HollywoodChicago.com RSS   Facebook   HollywoodChicago.com on Twitter   Free Giveaway E-mail   

Chaos of Power in Hilarious ‘The Death of Stalin’

Printer-friendly versionPrinter-friendly versionE-mail page to friendE-mail page to friendPDF versionPDF version
Average: 5 (1 vote)
HollywoodChicago.com Oscarman rating: 4.5/5.0
Rating: 4.5/5.0

CHICAGO – If you want a film to take your mind off the current American power structure, that at the same time provides some truth to the situation, you won’t do better than “The Death of Stalin.” A monster comedic cast – including Steve Buscemi and Jeffrey Tambor – is assembled for this hilarious farce.

The setting is the Soviet Union in 1953. Josef Stalin, the Premier of the State, continues his iron-fisted rule of the region. When he drops dead, the “Central Committee” of the Communist Party must deal with the transition, which includes a funeral, relatives and their own lust for power. The film is done in the King’s English, with Buscemi and Tambor adding some American flavor, and no attempt is made to have Russian accents. It escalates into a swear-word-filled chaos, an obvious satire and symbol of modern authoritarianism. Using this horrible monster’s death (he executed 600,000 of his own people, the so-called enemies of the state) as an allegory for the pettiness of humankind – especially in the quest to “get ahead” – the film is creative and laugh-inducing cinema anarchy.

On the night before the death of Soviet Premier Josef Stalin (Adrian McLoughlin), the usual lists are made to capture and/or kill the “enemies of the state.” These orders are given by the head of the state security, Lavrenti Beria (Simon Russell Beale) and carried out by the NKVD, a secret police under his command. After Stalin suffers a stroke and dies, the Central Committee gathers to figure out what to do.

Days1
Assembled Cast of ‘The Death of Stalin’
Photo credit: IFC Films

This included Georgy Malenkov (Jeffrey Tambor), deputy and next-in-line as Premier; Nikita Khrushchev (Steve Buscemi), head of the Soviet Communist Party; Vyacheslav Molotov (Michael Palin), another deputy; and Beria. This committee is charged with setting up the state funeral, plus corralling Stalin’s children Svetlana and Vasily (Andrea Riseborough and Rupert Friend), while fulfilling their own ambitions.

This is based on a French graphic novel, and the frenetic word play – which has swearing that is on an epic scale – was put together by three writers, including director Armando Iannucci (writer/director on HBO’s “Veep”), helming his second feature film. The dialogue sings and zings, perfect for the skeptical dirty-mouthed delivery of the great Steve Buscemi. It highlights the pettiness of power lust, reducing the important Soviet governing body into actions that are like children on a playground.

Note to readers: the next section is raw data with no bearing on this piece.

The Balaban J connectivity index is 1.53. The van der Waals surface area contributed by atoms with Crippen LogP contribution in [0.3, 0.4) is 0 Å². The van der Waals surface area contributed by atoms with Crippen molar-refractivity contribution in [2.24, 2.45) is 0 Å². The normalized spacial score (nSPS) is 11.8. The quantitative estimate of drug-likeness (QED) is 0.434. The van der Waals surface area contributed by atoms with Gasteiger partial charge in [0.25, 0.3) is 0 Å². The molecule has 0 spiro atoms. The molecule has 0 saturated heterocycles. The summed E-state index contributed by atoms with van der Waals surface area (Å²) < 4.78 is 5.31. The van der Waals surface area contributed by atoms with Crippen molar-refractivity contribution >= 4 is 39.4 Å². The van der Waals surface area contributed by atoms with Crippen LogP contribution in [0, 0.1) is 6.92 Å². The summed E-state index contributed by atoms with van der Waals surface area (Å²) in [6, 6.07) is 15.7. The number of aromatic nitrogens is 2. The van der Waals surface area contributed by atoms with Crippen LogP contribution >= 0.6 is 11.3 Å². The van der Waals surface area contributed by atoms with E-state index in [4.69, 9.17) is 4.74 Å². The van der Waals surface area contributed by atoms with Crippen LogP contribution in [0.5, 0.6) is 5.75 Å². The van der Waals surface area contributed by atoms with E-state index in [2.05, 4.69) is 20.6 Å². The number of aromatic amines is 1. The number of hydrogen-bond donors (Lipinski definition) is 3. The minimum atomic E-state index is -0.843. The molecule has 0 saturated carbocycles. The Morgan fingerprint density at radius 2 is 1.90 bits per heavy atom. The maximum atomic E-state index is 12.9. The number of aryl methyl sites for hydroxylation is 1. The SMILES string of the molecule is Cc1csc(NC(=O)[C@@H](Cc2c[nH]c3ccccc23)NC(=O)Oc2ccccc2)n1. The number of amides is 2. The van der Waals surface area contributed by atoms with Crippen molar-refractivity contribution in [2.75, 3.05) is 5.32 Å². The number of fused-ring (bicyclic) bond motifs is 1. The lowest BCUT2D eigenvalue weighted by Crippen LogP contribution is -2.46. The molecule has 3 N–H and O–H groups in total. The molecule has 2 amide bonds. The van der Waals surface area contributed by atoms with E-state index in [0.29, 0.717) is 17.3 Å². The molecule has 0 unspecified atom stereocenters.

The casting is major league, why isn’t Michael Palin (a Monty Pythoner) not in more movies? His Molotov is spot on, and throws out passive-aggressiveness like one of the famous cocktails. Tambor, despite his current troubles, portrays weaselly characters like no other, and Simon Russell Beale – a popular British Shakespearian actor – gives Beria a proper amount of acid and stealth. Another British actor, Jason Isaacs, comes in late to the party as Army Marshal Zhurov and nearly steals the whole film… he is uproariously f’ed up.

Days1
Jason Isaacs is Army Marshal Zhurov in ‘The Death of Stalin’
Photo credit: IFC Films

But really the film is about power, and the use of it, and how unchecked human behavior within it is truly terrible in a if-I-don’t-laugh-I’ll-cry way. The farce meter is turned way up, and speaks truth at that volume. Men who are pampered in a seat of luxury and power don’t want to give it up, so they will basically do or say anything to make it happen. The film delivers this in hysterical ways, both funny and frightening. And the rest, the peasants and such, just had to fear death from the hands of these sociopaths. The machinations of these power plays are so similar to our atmosphere that Russia banned the film. Maybe our Prez 45 can invite his buddy Vlad Putin over for a overnight watch party.

If you like the dialoguing of “Veep” or just an unusual and funny movie, this one is a must see. While America stands on the precipice of its own insanity, it may be either reassuring or unsettling that everything old is new again.

“The Death of Stalin” is currently in release nationwide and in Chicago. See local listings for theaters and show times. Featuring Steve Buscemi, Jeffrey Tambor, Simon Russell Beale, Michael Palin, Jason Isaacs, Andrea Riseborough and Rupert Friend. Screenplay adapted by Armando Iannucci, David Schneider, Ian Martin and Peter Fellows. Directed by Armando Iannucci. Rated “R”

HollywoodChicago.com senior staff writer Patrick McDonald

By PATRICK McDONALD
Writer, Editorial Coordinator
HollywoodChicago.com
pat@hollywoodchicago.com

© 2018 Patrick McDonald, HollywoodChicago.com

User Login

Free Giveaway Mailing

TV, DVD, BLU-RAY & THEATER REVIEWS

  • Stephanie Buxbaum

    CHICAGO – In the history of “Reality TV” there has been periods of up-and-down popularity, shows that have been around seemingly forever (“Big Brother,” “Amazing Race”) and spinoffs to new styles like “documentary series” as networks like the National Geographic Channel emerged. In all those permutations, producer Stephanie Buxbaum has experienced it all, and has the career and stories to prove it.

  • Deadbeat2

    CHICAGO – Not many web series start out as music videos, but the new online (YouTube) drama “Deadbeat 2” was just that. Created, written and directed by Danny Froze, the made-in-Chicago story recently premiered episodes five and six in the series, which features actor Kiwaun Stoutmire in the lead role of Ronnie.

Advertisement



HollywoodChicago.com on Twitter

archive

HollywoodChicago.com Top Ten Discussions
referendum
tracker